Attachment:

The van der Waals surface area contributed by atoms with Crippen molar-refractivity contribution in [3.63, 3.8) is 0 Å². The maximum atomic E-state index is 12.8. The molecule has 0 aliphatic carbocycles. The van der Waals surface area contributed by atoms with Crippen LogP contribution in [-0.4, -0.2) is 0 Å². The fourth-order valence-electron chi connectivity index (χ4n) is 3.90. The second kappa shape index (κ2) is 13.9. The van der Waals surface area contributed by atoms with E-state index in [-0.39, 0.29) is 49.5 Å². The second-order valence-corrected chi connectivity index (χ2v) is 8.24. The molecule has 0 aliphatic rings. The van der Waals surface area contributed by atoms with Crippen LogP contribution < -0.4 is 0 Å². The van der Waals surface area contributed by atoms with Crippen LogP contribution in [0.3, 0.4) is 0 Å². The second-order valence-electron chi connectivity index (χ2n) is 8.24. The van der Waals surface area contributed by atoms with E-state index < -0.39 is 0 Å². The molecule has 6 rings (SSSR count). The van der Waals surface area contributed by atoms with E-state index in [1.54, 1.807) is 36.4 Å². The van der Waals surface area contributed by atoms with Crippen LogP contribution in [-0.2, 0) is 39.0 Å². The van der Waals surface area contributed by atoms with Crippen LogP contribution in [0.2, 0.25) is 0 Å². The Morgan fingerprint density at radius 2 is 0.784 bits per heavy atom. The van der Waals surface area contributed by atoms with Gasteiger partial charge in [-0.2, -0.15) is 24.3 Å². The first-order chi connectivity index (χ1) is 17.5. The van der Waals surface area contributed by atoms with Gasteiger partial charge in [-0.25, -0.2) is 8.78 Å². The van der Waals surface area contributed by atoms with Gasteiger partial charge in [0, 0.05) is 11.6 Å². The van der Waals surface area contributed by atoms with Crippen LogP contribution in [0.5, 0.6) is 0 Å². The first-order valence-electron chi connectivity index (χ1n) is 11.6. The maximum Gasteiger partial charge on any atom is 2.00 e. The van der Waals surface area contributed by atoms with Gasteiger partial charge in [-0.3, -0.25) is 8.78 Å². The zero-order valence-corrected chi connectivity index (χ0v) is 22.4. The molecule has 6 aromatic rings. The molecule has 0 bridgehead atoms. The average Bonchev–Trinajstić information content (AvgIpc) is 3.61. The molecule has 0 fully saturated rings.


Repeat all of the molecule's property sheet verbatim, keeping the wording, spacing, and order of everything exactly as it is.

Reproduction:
The van der Waals surface area contributed by atoms with Crippen molar-refractivity contribution in [3.63, 3.8) is 0 Å². The maximum atomic E-state index is 12.8. The molecule has 0 aliphatic carbocycles. The van der Waals surface area contributed by atoms with Crippen LogP contribution in [-0.4, -0.2) is 0 Å². The fourth-order valence-electron chi connectivity index (χ4n) is 3.90. The second kappa shape index (κ2) is 13.9. The van der Waals surface area contributed by atoms with E-state index in [-0.39, 0.29) is 49.5 Å². The second-order valence-corrected chi connectivity index (χ2v) is 8.24. The molecule has 0 aliphatic rings. The van der Waals surface area contributed by atoms with Crippen LogP contribution < -0.4 is 0 Å². The van der Waals surface area contributed by atoms with Crippen LogP contribution in [0.3, 0.4) is 0 Å². The second-order valence-electron chi connectivity index (χ2n) is 8.24. The van der Waals surface area contributed by atoms with E-state index < -0.39 is 0 Å². The molecule has 6 rings (SSSR count). The van der Waals surface area contributed by atoms with E-state index in [1.54, 1.807) is 36.4 Å². The van der Waals surface area contributed by atoms with Crippen LogP contribution in [-0.2, 0) is 39.0 Å². The van der Waals surface area contributed by atoms with Crippen LogP contribution in [0.2, 0.25) is 0 Å². The Morgan fingerprint density at radius 2 is 0.784 bits per heavy atom. The van der Waals surface area contributed by atoms with Gasteiger partial charge in [-0.2, -0.15) is 24.3 Å². The first-order chi connectivity index (χ1) is 17.5. The van der Waals surface area contributed by atoms with Gasteiger partial charge in [-0.25, -0.2) is 8.78 Å². The van der Waals surface area contributed by atoms with Gasteiger partial charge in [0, 0.05) is 11.6 Å². The van der Waals surface area contributed by atoms with Crippen LogP contribution in [0.5, 0.6) is 0 Å². The first-order valence-electron chi connectivity index (χ1n) is 11.6. The maximum Gasteiger partial charge on any atom is 2.00 e. The van der Waals surface area contributed by atoms with Gasteiger partial charge in [-0.3, -0.25) is 8.78 Å². The zero-order valence-corrected chi connectivity index (χ0v) is 22.4. The molecule has 6 aromatic rings. The molecule has 0 bridgehead atoms. The average Bonchev–Trinajstić information content (AvgIpc) is 3.61. The molecule has 0 fully saturated rings.